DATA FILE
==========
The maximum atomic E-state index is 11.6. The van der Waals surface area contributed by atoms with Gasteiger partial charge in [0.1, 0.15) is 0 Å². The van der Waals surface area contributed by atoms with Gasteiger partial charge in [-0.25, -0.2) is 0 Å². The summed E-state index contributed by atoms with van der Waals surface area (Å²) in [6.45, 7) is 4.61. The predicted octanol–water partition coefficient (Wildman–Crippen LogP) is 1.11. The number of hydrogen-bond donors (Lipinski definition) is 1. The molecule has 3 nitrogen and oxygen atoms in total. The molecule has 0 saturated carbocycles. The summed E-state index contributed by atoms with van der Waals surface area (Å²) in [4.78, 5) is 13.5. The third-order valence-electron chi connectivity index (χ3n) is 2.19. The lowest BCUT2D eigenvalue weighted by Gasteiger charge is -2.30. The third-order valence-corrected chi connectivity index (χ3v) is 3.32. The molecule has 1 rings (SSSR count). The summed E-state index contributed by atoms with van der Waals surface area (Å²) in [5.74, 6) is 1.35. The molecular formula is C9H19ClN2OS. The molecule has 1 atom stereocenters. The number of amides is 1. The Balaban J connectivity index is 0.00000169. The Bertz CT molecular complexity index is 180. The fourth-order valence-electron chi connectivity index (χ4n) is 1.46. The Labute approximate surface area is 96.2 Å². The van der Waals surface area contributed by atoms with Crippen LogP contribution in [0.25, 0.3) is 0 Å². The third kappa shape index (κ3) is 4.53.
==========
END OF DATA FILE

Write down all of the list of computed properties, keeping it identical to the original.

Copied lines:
The maximum atomic E-state index is 11.6. The van der Waals surface area contributed by atoms with Gasteiger partial charge in [0.1, 0.15) is 0 Å². The van der Waals surface area contributed by atoms with Gasteiger partial charge in [-0.25, -0.2) is 0 Å². The summed E-state index contributed by atoms with van der Waals surface area (Å²) in [6.45, 7) is 4.61. The predicted octanol–water partition coefficient (Wildman–Crippen LogP) is 1.11. The number of hydrogen-bond donors (Lipinski definition) is 1. The molecule has 3 nitrogen and oxygen atoms in total. The molecule has 0 saturated carbocycles. The summed E-state index contributed by atoms with van der Waals surface area (Å²) in [4.78, 5) is 13.5. The third-order valence-electron chi connectivity index (χ3n) is 2.19. The lowest BCUT2D eigenvalue weighted by Gasteiger charge is -2.30. The third-order valence-corrected chi connectivity index (χ3v) is 3.32. The molecule has 1 rings (SSSR count). The summed E-state index contributed by atoms with van der Waals surface area (Å²) in [5.74, 6) is 1.35. The molecular formula is C9H19ClN2OS. The molecule has 1 atom stereocenters. The number of amides is 1. The Balaban J connectivity index is 0.00000169. The Bertz CT molecular complexity index is 180. The fourth-order valence-electron chi connectivity index (χ4n) is 1.46. The Labute approximate surface area is 96.2 Å². The van der Waals surface area contributed by atoms with Crippen LogP contribution in [0.25, 0.3) is 0 Å². The third kappa shape index (κ3) is 4.53.